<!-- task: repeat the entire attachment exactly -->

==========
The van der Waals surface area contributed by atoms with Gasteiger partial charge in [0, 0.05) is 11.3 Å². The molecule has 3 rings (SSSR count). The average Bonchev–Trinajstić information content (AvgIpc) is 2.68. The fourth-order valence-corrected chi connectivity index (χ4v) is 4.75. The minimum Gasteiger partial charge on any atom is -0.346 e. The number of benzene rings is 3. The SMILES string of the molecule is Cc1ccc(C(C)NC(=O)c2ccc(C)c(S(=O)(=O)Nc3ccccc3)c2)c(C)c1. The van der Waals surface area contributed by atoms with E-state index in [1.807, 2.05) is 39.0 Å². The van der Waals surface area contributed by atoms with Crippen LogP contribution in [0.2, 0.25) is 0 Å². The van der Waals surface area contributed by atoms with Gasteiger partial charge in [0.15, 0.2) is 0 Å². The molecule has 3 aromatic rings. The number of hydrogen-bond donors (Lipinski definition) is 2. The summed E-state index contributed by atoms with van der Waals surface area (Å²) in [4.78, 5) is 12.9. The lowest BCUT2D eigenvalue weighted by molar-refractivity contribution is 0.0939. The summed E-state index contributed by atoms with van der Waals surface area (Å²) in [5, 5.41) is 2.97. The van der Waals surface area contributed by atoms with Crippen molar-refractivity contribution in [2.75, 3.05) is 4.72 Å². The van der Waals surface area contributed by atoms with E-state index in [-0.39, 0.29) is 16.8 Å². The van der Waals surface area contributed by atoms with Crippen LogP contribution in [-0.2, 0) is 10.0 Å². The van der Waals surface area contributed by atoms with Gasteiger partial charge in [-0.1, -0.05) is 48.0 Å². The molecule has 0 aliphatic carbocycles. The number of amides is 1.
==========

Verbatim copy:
The van der Waals surface area contributed by atoms with Gasteiger partial charge in [0, 0.05) is 11.3 Å². The molecule has 3 rings (SSSR count). The average Bonchev–Trinajstić information content (AvgIpc) is 2.68. The fourth-order valence-corrected chi connectivity index (χ4v) is 4.75. The minimum Gasteiger partial charge on any atom is -0.346 e. The number of benzene rings is 3. The SMILES string of the molecule is Cc1ccc(C(C)NC(=O)c2ccc(C)c(S(=O)(=O)Nc3ccccc3)c2)c(C)c1. The van der Waals surface area contributed by atoms with E-state index in [1.807, 2.05) is 39.0 Å². The van der Waals surface area contributed by atoms with Crippen LogP contribution in [0.2, 0.25) is 0 Å². The van der Waals surface area contributed by atoms with Gasteiger partial charge in [0.15, 0.2) is 0 Å². The molecule has 3 aromatic rings. The number of hydrogen-bond donors (Lipinski definition) is 2. The summed E-state index contributed by atoms with van der Waals surface area (Å²) in [4.78, 5) is 12.9. The lowest BCUT2D eigenvalue weighted by molar-refractivity contribution is 0.0939. The summed E-state index contributed by atoms with van der Waals surface area (Å²) in [5, 5.41) is 2.97. The van der Waals surface area contributed by atoms with Crippen molar-refractivity contribution in [2.75, 3.05) is 4.72 Å². The van der Waals surface area contributed by atoms with E-state index in [-0.39, 0.29) is 16.8 Å². The van der Waals surface area contributed by atoms with Crippen LogP contribution in [-0.2, 0) is 10.0 Å². The van der Waals surface area contributed by atoms with Gasteiger partial charge in [-0.1, -0.05) is 48.0 Å². The molecule has 0 aliphatic carbocycles. The number of amides is 1.